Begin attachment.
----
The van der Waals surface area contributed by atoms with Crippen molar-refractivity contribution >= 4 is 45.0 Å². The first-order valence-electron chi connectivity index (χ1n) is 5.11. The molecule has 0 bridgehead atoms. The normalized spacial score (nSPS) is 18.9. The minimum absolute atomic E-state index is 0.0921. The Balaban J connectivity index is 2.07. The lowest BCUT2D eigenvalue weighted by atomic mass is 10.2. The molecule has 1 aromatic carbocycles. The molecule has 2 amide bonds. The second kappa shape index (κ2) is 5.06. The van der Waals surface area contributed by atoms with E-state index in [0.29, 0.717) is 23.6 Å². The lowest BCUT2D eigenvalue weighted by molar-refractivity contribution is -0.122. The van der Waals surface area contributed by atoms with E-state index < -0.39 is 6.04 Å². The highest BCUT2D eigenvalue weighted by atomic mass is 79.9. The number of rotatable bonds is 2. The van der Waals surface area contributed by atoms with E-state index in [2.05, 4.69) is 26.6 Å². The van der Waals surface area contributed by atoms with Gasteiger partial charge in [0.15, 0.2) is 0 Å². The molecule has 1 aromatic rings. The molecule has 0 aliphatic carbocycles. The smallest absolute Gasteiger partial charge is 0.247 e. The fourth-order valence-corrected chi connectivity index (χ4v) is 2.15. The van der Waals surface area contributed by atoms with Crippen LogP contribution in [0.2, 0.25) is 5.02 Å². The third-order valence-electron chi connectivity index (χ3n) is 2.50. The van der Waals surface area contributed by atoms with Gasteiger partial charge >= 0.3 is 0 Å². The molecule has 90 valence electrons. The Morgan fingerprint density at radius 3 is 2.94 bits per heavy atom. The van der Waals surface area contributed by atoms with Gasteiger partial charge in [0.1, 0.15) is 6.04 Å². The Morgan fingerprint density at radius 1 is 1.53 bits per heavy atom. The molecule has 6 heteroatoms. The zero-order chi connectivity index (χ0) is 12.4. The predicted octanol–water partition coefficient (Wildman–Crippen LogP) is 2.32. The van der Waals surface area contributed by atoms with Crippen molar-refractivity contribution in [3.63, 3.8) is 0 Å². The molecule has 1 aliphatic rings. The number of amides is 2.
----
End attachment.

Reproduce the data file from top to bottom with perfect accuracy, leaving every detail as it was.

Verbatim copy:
The van der Waals surface area contributed by atoms with Crippen molar-refractivity contribution >= 4 is 45.0 Å². The first-order valence-electron chi connectivity index (χ1n) is 5.11. The molecule has 0 bridgehead atoms. The normalized spacial score (nSPS) is 18.9. The minimum absolute atomic E-state index is 0.0921. The Balaban J connectivity index is 2.07. The lowest BCUT2D eigenvalue weighted by atomic mass is 10.2. The molecule has 1 aromatic carbocycles. The molecule has 2 amide bonds. The second kappa shape index (κ2) is 5.06. The van der Waals surface area contributed by atoms with E-state index in [0.29, 0.717) is 23.6 Å². The lowest BCUT2D eigenvalue weighted by molar-refractivity contribution is -0.122. The van der Waals surface area contributed by atoms with E-state index < -0.39 is 6.04 Å². The highest BCUT2D eigenvalue weighted by atomic mass is 79.9. The number of rotatable bonds is 2. The van der Waals surface area contributed by atoms with E-state index in [2.05, 4.69) is 26.6 Å². The van der Waals surface area contributed by atoms with Gasteiger partial charge in [0.15, 0.2) is 0 Å². The molecule has 1 aromatic rings. The molecule has 0 aliphatic carbocycles. The smallest absolute Gasteiger partial charge is 0.247 e. The fourth-order valence-corrected chi connectivity index (χ4v) is 2.15. The van der Waals surface area contributed by atoms with Crippen LogP contribution in [0.2, 0.25) is 5.02 Å². The third-order valence-electron chi connectivity index (χ3n) is 2.50. The van der Waals surface area contributed by atoms with Gasteiger partial charge >= 0.3 is 0 Å². The molecule has 90 valence electrons. The Morgan fingerprint density at radius 3 is 2.94 bits per heavy atom. The van der Waals surface area contributed by atoms with Gasteiger partial charge in [0.1, 0.15) is 6.04 Å². The Morgan fingerprint density at radius 1 is 1.53 bits per heavy atom. The molecule has 6 heteroatoms. The zero-order chi connectivity index (χ0) is 12.4. The predicted octanol–water partition coefficient (Wildman–Crippen LogP) is 2.32. The van der Waals surface area contributed by atoms with Crippen molar-refractivity contribution in [3.63, 3.8) is 0 Å². The molecule has 1 aliphatic rings. The number of amides is 2.